• Author: Molin, M., Norway

    Department of Health, Nutrition and Management, Faculty of Health Sciences, Oslo and Akershus University College of Applied Sciences, Norway

  • Author: Ydersbond, T.A., Norway

    Statistics Norway, Norway

  • Author: Ulven, S.M., Norway

    Department of Health, Nutrition and Management, Faculty of Health Sciences, Oslo and Akershus University College of Applied Sciences, Norway

  • Author: Holck, M., Norway

    Department of Health, Nutrition and Management, Faculty of Health Sciences, Oslo and Akershus University College of Applied Sciences, Norway

  • Author: Dahl, L., Norway

    National Institute of Nutrition and Seafood Research, Norway

  • Author: Sloth, Jens Jørgen

    Division of Food Chemistry, National Food Institute, Technical University of Denmark, Mørkhøj Bygade 19, 2860, Søborg, Denmark

  • Author: Fliegel, D., Norway

    National Institute of Nutrition and Seafood Research, Norway

  • Author: Goessler, W., Austria

    Institute for Chemistry–Analytical Chemistry, Austria

  • Author: Alexander, J., Norway

    Norwegian Institute of Public Health, Norway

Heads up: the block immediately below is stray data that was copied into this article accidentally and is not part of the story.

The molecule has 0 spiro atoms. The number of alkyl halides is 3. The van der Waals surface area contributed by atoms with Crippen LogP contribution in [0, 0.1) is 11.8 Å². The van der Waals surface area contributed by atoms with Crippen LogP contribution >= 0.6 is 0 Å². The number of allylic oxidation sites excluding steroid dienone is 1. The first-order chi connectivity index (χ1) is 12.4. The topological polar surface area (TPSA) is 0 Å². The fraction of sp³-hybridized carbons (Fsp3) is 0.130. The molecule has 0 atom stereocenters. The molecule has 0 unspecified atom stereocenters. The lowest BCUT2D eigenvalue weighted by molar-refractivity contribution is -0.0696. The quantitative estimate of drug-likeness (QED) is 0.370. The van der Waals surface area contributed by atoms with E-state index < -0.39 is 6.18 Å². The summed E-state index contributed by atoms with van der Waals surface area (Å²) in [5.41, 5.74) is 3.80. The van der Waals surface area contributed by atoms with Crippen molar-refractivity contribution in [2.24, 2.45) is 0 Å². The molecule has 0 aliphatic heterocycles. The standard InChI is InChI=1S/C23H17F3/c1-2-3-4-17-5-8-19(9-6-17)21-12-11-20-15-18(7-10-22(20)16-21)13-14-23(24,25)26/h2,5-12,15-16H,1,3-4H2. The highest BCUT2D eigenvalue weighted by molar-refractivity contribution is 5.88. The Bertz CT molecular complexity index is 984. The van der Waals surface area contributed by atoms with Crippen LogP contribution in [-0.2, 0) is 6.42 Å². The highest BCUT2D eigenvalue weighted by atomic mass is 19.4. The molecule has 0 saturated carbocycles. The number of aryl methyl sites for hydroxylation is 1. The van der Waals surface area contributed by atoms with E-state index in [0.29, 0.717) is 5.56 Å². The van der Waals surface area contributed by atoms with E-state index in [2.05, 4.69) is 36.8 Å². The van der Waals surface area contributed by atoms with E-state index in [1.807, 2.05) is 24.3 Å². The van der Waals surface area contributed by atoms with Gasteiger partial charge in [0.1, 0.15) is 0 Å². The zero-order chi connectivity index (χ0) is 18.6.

• Author: Meltzer, H.M., Norway

    Norwegian Institute of Public Health, Norway

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Blue mussels (Mytilus edulis) accumulate and biotransform arsenic (As) to a larger variety of arsenicals than most seafood. Eight volunteers ingested a test meal consisting of 150g blue mussel (680μg As), followed by 72h with an identical, low As controlled diet and full urine sampling. We provide a complete speciation, with individual patterns, of urinary As excretion. Total As (tAs) urinary excretion was 328±47μg, whereof arsenobetaine (AB) and dimethylarsinate (DMA) accounted for 66% and 21%, respectively. Fifteen minor urinary arsenicals were quantified with inductively coupled plasma mass spectrometry (ICPMS) coupled to reverse-phase, anion and cation-exchange high performance liquid chromatography (HPLC). Thio-arsenicals and non-thio minor arsenicals (including inorganic As (iAs) and methylarsonate (MA)) contributed 10% and 7% of the total sum of species excretion, respectively, but there were large individual differences in the excretion patterns. Apparently, formation of thio-arsenicals was negatively correlated to AB formation and excretion, possibly indicating a metabolic interrelationship. The results may be of toxicological relevance since DMA and MA have been classified as possibly carcinogenic, and six of the excreted As species were thio-arsenicals which recently have been recognized as toxic, while iAs toxicity is well known.
Original languageEnglish
JournalFood and Chemical Toxicology
Publication date2012
Volume50
Journal number7
Pages2462-2472
ISSN0278-6915
DOIs
StatePublished
CitationsWeb of Science® Times Cited: 6

Keywords

  • Arsenic, Blue mussels, Thio-arsenicals, Arsenic speciation, Dietary intervention, Human
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